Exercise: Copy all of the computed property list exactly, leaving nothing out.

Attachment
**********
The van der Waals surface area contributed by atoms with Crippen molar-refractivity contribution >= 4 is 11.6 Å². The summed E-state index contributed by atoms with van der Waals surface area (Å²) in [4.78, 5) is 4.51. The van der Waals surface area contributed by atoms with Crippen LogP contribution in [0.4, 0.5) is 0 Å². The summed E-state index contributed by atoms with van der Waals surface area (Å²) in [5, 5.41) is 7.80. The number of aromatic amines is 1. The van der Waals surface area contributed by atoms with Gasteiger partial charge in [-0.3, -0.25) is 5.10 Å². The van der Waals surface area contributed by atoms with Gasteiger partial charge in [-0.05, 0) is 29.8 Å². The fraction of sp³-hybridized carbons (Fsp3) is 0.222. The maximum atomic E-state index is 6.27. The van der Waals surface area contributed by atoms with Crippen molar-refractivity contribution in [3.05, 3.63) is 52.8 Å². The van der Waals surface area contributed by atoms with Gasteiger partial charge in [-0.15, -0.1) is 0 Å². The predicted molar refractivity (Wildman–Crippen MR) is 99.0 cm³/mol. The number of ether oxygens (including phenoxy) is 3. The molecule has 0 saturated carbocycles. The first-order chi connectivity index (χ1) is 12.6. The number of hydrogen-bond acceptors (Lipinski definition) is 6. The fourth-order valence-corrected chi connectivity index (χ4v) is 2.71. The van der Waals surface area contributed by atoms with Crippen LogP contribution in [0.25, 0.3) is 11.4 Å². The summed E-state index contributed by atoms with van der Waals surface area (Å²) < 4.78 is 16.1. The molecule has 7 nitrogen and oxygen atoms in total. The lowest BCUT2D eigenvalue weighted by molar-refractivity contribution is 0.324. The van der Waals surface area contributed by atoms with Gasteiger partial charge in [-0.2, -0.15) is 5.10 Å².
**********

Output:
The van der Waals surface area contributed by atoms with Crippen molar-refractivity contribution >= 4 is 11.6 Å². The summed E-state index contributed by atoms with van der Waals surface area (Å²) in [4.78, 5) is 4.51. The van der Waals surface area contributed by atoms with Crippen LogP contribution in [0.4, 0.5) is 0 Å². The summed E-state index contributed by atoms with van der Waals surface area (Å²) in [5, 5.41) is 7.80. The number of aromatic amines is 1. The van der Waals surface area contributed by atoms with Gasteiger partial charge in [-0.3, -0.25) is 5.10 Å². The van der Waals surface area contributed by atoms with Gasteiger partial charge in [-0.05, 0) is 29.8 Å². The fraction of sp³-hybridized carbons (Fsp3) is 0.222. The maximum atomic E-state index is 6.27. The van der Waals surface area contributed by atoms with Crippen molar-refractivity contribution in [3.05, 3.63) is 52.8 Å². The van der Waals surface area contributed by atoms with Gasteiger partial charge in [-0.15, -0.1) is 0 Å². The predicted molar refractivity (Wildman–Crippen MR) is 99.0 cm³/mol. The number of ether oxygens (including phenoxy) is 3. The molecule has 0 saturated carbocycles. The first-order chi connectivity index (χ1) is 12.6. The number of hydrogen-bond acceptors (Lipinski definition) is 6. The fourth-order valence-corrected chi connectivity index (χ4v) is 2.71. The van der Waals surface area contributed by atoms with Crippen LogP contribution in [0.25, 0.3) is 11.4 Å². The summed E-state index contributed by atoms with van der Waals surface area (Å²) < 4.78 is 16.1. The molecule has 7 nitrogen and oxygen atoms in total. The lowest BCUT2D eigenvalue weighted by molar-refractivity contribution is 0.324. The van der Waals surface area contributed by atoms with Gasteiger partial charge in [-0.2, -0.15) is 5.10 Å².